The Origins of April Fool's Day
March 26, 2013
Remember putting "kick me" signs on fellow classmates or friends as a child? Or playing little jokes on others on April Fool’s Day and then yelling "April Fools!!" to them afterwards? These little things were the extent of my April Fool’s Day gags and pranks, and I haven’t celebrated or really acknowledged April Fool’s Day since childhood; but we all know there are adults out there who do acknowledge it every year and who even perform complex pranks on others.
Ever wondered how April Fool’s Day came about? Well, if you are curious person like me who enjoys history, you tend to wonder about the origins of holidays, special events, etc. and their true meaning. April Fool’s Day is also called All Fools’ Day, and most countries celebrate it on April 1. The most popular theory for the origin of the holiday is that it started in France back in the 16th century. The Gregorian calendar was adopted (by Pope Gregory) 1582, which moved New Year’s Day from March 25 to January 1. The people who continued to celebrate the new year during the end of March through April 1 were mocked, referred to as fools, and sent on "fool's errands."
Many countries have their own theories of origin for the holiday. Another popular French theory says the origin of fooling people on April 1 is tied to how easy newly hatched fish could be caught in early April. Fooling people was the way to celebrate the abundance of "foolish" fish. French people still call April Fool’s Day pranks Poisson d’Avril or "April Fish," and they celebrate by trying to pin a paper fish on others’ backs without getting caught. In Portugal they celebrate by throwing flour on each other, and in Scotland the day is devoted to spoofs about the buttocks. The "kick me" signs that we Americans, at least, are very familiar with came from the Scottish!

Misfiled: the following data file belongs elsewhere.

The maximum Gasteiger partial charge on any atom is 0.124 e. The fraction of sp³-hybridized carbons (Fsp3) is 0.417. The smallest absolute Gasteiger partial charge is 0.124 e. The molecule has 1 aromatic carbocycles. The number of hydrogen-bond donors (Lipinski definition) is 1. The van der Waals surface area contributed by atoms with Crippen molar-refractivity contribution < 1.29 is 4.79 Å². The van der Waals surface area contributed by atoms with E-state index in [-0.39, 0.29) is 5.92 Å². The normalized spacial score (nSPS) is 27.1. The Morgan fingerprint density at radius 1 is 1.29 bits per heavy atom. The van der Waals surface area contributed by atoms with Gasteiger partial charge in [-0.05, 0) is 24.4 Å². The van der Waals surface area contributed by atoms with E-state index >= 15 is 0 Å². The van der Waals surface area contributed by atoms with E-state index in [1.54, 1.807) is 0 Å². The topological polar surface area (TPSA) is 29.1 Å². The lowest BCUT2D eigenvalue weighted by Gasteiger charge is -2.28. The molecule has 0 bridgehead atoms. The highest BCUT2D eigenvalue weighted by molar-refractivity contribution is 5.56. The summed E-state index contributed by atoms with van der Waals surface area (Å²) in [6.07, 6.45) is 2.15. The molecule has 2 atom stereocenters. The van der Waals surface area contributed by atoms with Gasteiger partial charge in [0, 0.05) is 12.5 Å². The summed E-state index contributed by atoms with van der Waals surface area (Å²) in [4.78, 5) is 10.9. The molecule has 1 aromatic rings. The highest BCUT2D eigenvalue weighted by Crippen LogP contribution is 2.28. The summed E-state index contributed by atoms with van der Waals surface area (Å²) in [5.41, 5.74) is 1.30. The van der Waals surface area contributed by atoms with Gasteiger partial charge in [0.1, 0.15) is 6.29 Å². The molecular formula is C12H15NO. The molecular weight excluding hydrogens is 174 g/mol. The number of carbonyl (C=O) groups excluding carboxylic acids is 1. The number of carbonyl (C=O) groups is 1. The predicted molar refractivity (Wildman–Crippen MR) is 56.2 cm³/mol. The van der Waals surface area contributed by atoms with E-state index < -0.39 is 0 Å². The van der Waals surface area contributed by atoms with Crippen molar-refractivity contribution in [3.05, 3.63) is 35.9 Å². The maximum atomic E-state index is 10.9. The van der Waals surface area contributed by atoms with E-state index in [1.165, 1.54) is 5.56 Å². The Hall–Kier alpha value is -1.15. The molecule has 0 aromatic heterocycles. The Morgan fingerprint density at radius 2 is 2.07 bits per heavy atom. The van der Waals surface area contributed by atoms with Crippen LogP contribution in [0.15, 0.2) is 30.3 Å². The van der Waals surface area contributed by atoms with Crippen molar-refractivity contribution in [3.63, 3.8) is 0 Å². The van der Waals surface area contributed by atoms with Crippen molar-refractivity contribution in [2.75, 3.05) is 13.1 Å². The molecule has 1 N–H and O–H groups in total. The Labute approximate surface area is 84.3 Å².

To learn about how even more countries celebrate the holiday or about April Fool’s Day in general, check out our Research Databases! The Library has a children’s book available called April Fool’s Day by Melissa Schiller, which explains the different ways the holiday is celebrated around the world. Several fiction books for children also come up as results when searching the catalog for April Fool’s Day, including a Nancy Drew story from 2009 called April Fool’s Day.